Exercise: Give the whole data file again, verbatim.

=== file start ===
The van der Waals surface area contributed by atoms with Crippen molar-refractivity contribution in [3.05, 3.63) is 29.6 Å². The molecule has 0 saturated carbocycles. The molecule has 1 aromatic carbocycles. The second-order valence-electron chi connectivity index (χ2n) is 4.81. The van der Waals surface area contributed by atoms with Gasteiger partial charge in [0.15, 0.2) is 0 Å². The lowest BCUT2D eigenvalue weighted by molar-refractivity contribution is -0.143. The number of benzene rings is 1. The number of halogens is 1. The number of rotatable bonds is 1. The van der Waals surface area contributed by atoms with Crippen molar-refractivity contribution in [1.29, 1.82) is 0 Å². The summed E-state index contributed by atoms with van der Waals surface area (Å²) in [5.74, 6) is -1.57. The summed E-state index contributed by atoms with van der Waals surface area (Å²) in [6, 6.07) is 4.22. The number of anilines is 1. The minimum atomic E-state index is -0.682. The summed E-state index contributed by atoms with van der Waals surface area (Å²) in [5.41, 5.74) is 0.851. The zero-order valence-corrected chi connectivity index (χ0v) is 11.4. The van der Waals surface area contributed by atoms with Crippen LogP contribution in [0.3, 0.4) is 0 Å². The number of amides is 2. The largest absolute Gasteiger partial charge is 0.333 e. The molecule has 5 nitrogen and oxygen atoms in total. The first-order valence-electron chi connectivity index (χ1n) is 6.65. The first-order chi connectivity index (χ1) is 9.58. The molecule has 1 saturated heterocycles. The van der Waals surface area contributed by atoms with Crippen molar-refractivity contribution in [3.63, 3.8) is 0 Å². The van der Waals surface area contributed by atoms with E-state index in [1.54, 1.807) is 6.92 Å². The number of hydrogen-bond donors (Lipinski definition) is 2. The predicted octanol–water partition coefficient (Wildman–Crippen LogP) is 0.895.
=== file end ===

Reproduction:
The van der Waals surface area contributed by atoms with Crippen molar-refractivity contribution in [3.05, 3.63) is 29.6 Å². The molecule has 0 saturated carbocycles. The molecule has 1 aromatic carbocycles. The second-order valence-electron chi connectivity index (χ2n) is 4.81. The van der Waals surface area contributed by atoms with Gasteiger partial charge in [0.15, 0.2) is 0 Å². The lowest BCUT2D eigenvalue weighted by molar-refractivity contribution is -0.143. The number of benzene rings is 1. The number of halogens is 1. The number of rotatable bonds is 1. The van der Waals surface area contributed by atoms with Crippen molar-refractivity contribution in [1.29, 1.82) is 0 Å². The summed E-state index contributed by atoms with van der Waals surface area (Å²) in [5.74, 6) is -1.57. The summed E-state index contributed by atoms with van der Waals surface area (Å²) in [6, 6.07) is 4.22. The number of anilines is 1. The minimum atomic E-state index is -0.682. The summed E-state index contributed by atoms with van der Waals surface area (Å²) in [5.41, 5.74) is 0.851. The zero-order valence-corrected chi connectivity index (χ0v) is 11.4. The van der Waals surface area contributed by atoms with Crippen LogP contribution in [0.3, 0.4) is 0 Å². The number of amides is 2. The largest absolute Gasteiger partial charge is 0.333 e. The molecule has 5 nitrogen and oxygen atoms in total. The first-order valence-electron chi connectivity index (χ1n) is 6.65. The first-order chi connectivity index (χ1) is 9.58. The molecule has 1 saturated heterocycles. The van der Waals surface area contributed by atoms with Crippen molar-refractivity contribution in [3.63, 3.8) is 0 Å². The van der Waals surface area contributed by atoms with E-state index in [1.54, 1.807) is 6.92 Å². The number of hydrogen-bond donors (Lipinski definition) is 2. The predicted octanol–water partition coefficient (Wildman–Crippen LogP) is 0.895.